Thankfully, the natural instinct of the global community is “How can I help?” when disaster hits. As we grow through this current disaster in Haiti, perhaps the question should develop into, “How can I invest in Haiti?”
The question is, how can the international community really help especially after the television cameras disappear to cover the next crisis. The international community can invest in new buildings, energy efficiency, reliable and relevant health care, educational systems and new technology. I would propose that anyone doing business in Haiti, whether it is a government organization, a non-governmental organization, a non-profit/charity; a religious organization, an individual donor – basically any enterprise that has any dealings with Haiti – take an oath of fair business.
In a business way of thinking, if success is not being accomplished, then plans can change and be adapted to a new formula for success. Isn’t the definition of insanity doing the same thing over and over again and expecting different results? In business, there is a reality; either it is working or it isn’t. If it isn’t working, a new plan for success is created.
My suggestion is to integrate fair business principles to lead good governance, economic opportunities, education for all and basic health rights.
For Haiti, thinking out of the box is vital. Aid dollars need to be invested differently now. I emphasize investment because financial support is an investment in the future capabilities of Haiti. Investing in charities only builds charities and is not creating self-sustaining opportunities.
Investing in a transparent, socially responsible, accountable organization is vital to changing the dynamic on the ground. With a little bit of broadminded thinking, purchases and donations become growth opportunities. Rebuilding Haiti is the opportunity for a 21st century Marshall Plan. Why? Because it is the right thing to do.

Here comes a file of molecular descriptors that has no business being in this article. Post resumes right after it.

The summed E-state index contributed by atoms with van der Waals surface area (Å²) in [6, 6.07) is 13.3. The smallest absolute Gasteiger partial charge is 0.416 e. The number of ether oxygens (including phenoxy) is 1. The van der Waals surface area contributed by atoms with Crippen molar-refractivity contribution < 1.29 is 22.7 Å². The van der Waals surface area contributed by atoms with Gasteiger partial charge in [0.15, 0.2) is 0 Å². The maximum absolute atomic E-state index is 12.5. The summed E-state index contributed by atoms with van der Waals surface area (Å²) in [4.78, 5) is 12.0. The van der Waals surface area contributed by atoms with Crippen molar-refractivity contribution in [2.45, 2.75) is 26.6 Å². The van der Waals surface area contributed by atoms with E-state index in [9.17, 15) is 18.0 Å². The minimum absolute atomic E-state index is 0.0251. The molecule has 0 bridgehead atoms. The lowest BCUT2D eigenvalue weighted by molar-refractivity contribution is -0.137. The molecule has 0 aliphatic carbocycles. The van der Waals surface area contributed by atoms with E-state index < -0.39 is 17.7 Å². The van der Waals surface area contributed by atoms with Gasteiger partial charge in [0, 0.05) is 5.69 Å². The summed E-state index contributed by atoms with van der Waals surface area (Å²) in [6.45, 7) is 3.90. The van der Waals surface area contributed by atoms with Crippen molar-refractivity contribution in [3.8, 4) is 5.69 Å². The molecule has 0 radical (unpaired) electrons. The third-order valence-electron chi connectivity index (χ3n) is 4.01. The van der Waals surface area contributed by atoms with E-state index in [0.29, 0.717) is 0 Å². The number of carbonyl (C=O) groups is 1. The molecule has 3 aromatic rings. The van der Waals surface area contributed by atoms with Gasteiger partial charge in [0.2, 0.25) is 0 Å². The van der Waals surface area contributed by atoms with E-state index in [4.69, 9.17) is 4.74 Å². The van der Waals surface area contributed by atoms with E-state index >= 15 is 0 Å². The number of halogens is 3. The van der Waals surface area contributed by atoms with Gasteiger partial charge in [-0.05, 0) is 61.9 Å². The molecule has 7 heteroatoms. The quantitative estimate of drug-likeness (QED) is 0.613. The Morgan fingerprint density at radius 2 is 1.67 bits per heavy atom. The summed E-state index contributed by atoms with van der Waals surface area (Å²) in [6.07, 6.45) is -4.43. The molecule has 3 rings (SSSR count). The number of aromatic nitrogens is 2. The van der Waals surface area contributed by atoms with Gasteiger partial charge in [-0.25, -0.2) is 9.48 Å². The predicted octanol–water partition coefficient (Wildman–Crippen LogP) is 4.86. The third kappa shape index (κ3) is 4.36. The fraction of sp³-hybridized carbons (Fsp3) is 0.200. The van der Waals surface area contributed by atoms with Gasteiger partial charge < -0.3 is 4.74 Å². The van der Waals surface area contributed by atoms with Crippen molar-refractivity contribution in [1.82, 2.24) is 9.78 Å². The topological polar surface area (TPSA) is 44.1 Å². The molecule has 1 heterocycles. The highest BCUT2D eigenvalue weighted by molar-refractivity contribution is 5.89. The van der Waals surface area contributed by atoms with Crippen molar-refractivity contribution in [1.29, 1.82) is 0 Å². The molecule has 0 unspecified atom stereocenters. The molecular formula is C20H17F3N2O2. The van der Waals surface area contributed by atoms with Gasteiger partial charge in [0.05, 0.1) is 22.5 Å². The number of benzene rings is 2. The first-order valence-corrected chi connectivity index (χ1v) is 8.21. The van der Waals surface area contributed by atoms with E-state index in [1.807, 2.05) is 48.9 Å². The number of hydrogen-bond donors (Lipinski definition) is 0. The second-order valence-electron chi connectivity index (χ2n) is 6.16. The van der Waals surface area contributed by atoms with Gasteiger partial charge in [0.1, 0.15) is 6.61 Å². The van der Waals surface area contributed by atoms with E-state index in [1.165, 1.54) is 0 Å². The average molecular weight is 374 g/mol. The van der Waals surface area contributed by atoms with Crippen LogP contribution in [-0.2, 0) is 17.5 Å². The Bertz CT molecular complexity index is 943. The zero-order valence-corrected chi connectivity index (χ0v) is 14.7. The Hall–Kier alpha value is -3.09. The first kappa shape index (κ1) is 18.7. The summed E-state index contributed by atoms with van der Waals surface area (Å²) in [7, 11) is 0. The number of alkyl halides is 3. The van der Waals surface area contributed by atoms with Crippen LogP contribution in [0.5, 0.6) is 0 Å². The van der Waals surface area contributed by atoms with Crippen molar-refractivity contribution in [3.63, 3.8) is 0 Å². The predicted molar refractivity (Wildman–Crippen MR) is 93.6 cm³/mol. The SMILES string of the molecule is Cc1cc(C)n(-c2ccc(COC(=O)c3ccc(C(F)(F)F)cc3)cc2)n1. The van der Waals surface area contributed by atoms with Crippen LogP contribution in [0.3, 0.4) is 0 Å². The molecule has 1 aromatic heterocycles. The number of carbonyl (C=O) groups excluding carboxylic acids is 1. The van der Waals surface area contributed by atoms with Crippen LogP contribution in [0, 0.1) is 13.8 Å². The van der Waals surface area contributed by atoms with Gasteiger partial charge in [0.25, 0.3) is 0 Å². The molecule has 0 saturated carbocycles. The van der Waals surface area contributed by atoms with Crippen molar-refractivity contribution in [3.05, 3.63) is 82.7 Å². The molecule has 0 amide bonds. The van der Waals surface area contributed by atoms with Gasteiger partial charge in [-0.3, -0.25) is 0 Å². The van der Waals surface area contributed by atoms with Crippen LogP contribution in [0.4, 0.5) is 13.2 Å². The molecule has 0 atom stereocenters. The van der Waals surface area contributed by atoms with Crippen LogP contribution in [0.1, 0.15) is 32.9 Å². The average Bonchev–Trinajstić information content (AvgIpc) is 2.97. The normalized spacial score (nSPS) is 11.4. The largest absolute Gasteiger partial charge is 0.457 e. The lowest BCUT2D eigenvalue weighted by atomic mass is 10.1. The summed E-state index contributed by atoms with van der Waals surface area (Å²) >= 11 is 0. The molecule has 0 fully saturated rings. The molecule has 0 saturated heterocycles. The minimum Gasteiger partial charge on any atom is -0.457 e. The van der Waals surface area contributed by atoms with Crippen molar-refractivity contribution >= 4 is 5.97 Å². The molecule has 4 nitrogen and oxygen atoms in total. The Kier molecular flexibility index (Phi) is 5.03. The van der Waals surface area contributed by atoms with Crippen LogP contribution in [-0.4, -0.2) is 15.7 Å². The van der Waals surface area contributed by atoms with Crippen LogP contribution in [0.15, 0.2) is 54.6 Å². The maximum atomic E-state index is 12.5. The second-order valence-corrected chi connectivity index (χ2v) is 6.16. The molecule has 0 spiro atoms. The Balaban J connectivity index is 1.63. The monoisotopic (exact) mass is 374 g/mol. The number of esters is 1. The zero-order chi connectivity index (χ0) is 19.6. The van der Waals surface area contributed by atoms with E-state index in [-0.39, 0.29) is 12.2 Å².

An easy option is to purchase items made in the crisis country be it art, furniture, produce, clothing, machinery, etc. If it says “Made in Haiti” buy it.
In addition, a multitude of investment options are available. Options include investing in health care, education, refugee support, loans, housing, green building, energy efficiency and venture capital funds. Think outside of the box. Ask questions. Invest in building the nation up not rebuilding the status quo.
Some organizations to consider:
ACCION International – Microfinance
Calvert Social Investment – Loan fund
Catholic Relief Services – Microfinance
Developing World Markets – Bank
Emergency Liquidity Facility – Venture Capital Fund
Fonkoze – Microfinance
Freedom from Hunger – Microfinance
Habitat for Humanity International – Housing developer
Mennonite Economic Development Associates (MEDA) – Venture Capital Fund
Oikocredit – Loan Fund
SERRV International – Social Enterprise
Businesses have a powerful role to play in any society. It is time to think out of the box when a crisis hits and invest in for-profit enterprises to create jobs, stability, health, security and start to leverage the talents of the community.
Make a difference, invest in Haiti.
By Keri Douglas, writer/photographer, Washington, D.C.